The missing sector orb weaver, Zygiella x-notata, is a common spider species found throughout Europe and the United States. The original distribution area of this orb weaver spider is in Europe. The spider is most commonly found throughout the United Kingdom an Western Europe. However, over the last decades, the population has spread throughout the world. In the United States it is a common sight along the coastal areas of the East Coast as well as the West Coast.
The common name of this spider comes from the fact that the spider spins an orb shaped web with one missing sector. Therefore, it’s web somewhat resembles a round pizza with a missing slide. Since the missing sector orb weaver can have a very similar appearance to the furrow orb weaver (Larinioides cornutus), the peculiar web shape can be a great help to identify this spider.
Missing Sector Orbweaver Description
The legs and cephalothorax (the “head” of the spider”) of Zygiella x-notata are usually light brown with darker brown colorations or bands around the legs and the eyes. The spider’s abdomen is mostly cream-colored or silvery-grey with dark brown, sometimes black, markings that somewhat resemble two wings or an oak leaf. The coloration and markings on the spider’s abdomen are easily confused with the furrow orb weaver (Larinioides cornutus).
Outside of their webs, missing sector orb weavers are often confused with members of the Steatoda genus, the false widow spiders, especially the triangulate cobweb spider (Steatoda triangulosa). Since Steatoda spiders can deliver a painful bite, the harmless orb weavers are often mistakenly killed.
An adult female missing sector orb weaver reaches an average body length of 0.25 inches (6-7 mm). Adult male specimen are around 30% smaller than females and have a smaller abdomen but the same coloration and markings as the female spider.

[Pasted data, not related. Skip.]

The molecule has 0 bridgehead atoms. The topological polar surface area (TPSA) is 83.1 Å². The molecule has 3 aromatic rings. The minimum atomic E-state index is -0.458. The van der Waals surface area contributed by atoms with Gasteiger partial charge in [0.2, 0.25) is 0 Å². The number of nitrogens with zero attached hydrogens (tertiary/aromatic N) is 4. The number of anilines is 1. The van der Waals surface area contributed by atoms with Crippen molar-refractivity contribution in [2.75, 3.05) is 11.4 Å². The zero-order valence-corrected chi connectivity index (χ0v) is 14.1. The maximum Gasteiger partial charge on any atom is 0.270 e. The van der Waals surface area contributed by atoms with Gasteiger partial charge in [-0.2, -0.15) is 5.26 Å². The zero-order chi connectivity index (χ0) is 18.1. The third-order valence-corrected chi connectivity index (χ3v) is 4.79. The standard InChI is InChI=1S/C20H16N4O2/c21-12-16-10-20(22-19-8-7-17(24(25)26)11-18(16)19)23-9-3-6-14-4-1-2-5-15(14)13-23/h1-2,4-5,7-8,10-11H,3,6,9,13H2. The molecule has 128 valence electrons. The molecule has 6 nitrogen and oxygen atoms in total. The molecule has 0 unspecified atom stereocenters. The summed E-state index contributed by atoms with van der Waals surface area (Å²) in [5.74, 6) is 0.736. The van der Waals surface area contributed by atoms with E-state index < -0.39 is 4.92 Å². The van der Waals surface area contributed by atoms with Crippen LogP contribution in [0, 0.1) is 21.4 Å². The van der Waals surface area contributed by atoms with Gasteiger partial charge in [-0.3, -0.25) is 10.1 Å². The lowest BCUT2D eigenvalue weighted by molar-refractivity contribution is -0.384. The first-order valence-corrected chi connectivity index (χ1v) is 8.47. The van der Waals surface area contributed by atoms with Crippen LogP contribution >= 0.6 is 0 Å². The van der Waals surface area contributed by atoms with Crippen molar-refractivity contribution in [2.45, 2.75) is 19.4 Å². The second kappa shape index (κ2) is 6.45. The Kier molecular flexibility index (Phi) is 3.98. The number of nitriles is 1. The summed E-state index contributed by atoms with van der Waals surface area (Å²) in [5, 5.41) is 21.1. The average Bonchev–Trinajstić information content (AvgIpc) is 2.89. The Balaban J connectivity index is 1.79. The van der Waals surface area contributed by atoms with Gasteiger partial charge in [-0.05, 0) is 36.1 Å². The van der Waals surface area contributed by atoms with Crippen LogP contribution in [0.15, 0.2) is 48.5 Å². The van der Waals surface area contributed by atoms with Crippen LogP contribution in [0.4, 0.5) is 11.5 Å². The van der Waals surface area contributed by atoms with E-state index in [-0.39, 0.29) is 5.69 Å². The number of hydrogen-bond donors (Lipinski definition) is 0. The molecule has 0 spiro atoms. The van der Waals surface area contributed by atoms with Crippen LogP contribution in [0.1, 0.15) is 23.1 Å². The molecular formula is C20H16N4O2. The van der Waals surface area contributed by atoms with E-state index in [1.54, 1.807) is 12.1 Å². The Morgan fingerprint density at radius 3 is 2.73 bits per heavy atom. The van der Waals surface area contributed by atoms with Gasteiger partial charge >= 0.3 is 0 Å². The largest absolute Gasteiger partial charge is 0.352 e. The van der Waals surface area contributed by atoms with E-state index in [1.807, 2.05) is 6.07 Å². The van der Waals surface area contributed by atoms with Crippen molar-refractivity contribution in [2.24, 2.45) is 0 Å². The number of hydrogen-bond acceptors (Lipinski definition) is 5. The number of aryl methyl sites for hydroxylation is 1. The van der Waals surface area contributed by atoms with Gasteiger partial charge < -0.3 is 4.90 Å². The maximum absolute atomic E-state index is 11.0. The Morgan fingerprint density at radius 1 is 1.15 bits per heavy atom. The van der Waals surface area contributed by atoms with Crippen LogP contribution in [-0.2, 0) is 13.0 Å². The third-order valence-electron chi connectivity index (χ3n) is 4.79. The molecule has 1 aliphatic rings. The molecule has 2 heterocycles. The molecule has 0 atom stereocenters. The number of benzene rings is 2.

The web of the missing sector orb weaver is very characteristic and a great unique feature that helps identify the spider. As other orb weavers, it builds and orb shaped web between plants or buildings. However, one piece, or sector, of the web is missing. The finished web resembles the shape of a round pizza (orb-shaped web) with a missing slice.
As other orb weavers, Zygiella x-notata does not pose a threat to humans or pets. The spider uses it’s mild venom to paralyze small flying insects that are caught in the web. Orb weavers are non-aggressive spiders and are great to have around the house, as they will rid the garden of mosquitoes and other pests.
Other Common Names
Next to its most used common name, the missing sector orb weaver, Zygiella x-notata is also referred to as the winter spider and the silver-sided sector spider.
Zygiella x-notata scientific classification
- Kingdom: Animalia
- Phylum: Arthropoda
- Subphylum: Chelicerata
- Class: Arachnida
- Order: Araneae
- Infraorder: Araneomorphae
- Family: Araneidae
- Genus: Zygiella
- Species: Zygiella x-notata
Distribution of the missing sector orb weaver
Next to their original geographic range in the United Kingdom and Western Europe, populations of the missing sector orb weaver can be found throughout the world. Larger populations have established in Japan, the Korean Peninsula, China, Indonesia, Northern India, North Africa, Eastern Europe and Turkey, Brazil and Argentina in South America as well as in the United States and in Canada.
In the United States, Zygiella x-notata can be found along the East and the West Coast, including Alaska. Namely, the spider occurs in the following states: Alaska, Washington, Oregon, California, Florida, Georgia, South Carolina, North Carolina, Virginia, Delaware, Maryland, New Jersey, New York, Connecticut.
- Taxon details: World Spider Catalogue
- Binominal name from: Clerck, 1757
- Levi, Herbert Walter: “The orb-weaver genus Zygiella (Araneae, Araneidae).” in Bulletin of the Museum of Comparative Zoology, vol. 146, no. 5, p. 267-290, Cambridge 1974. ISSN 0027-4100
- Weissmann, Monika: Web-building and prey-capture in two orb-weavers. 1987.
- Venner, Samuel; Pasquet, Alain; Leborgne, Raymond (1 March 2000). “Web-building behaviour in the orb-weaving spider Zygiella x-notata: influence of experience”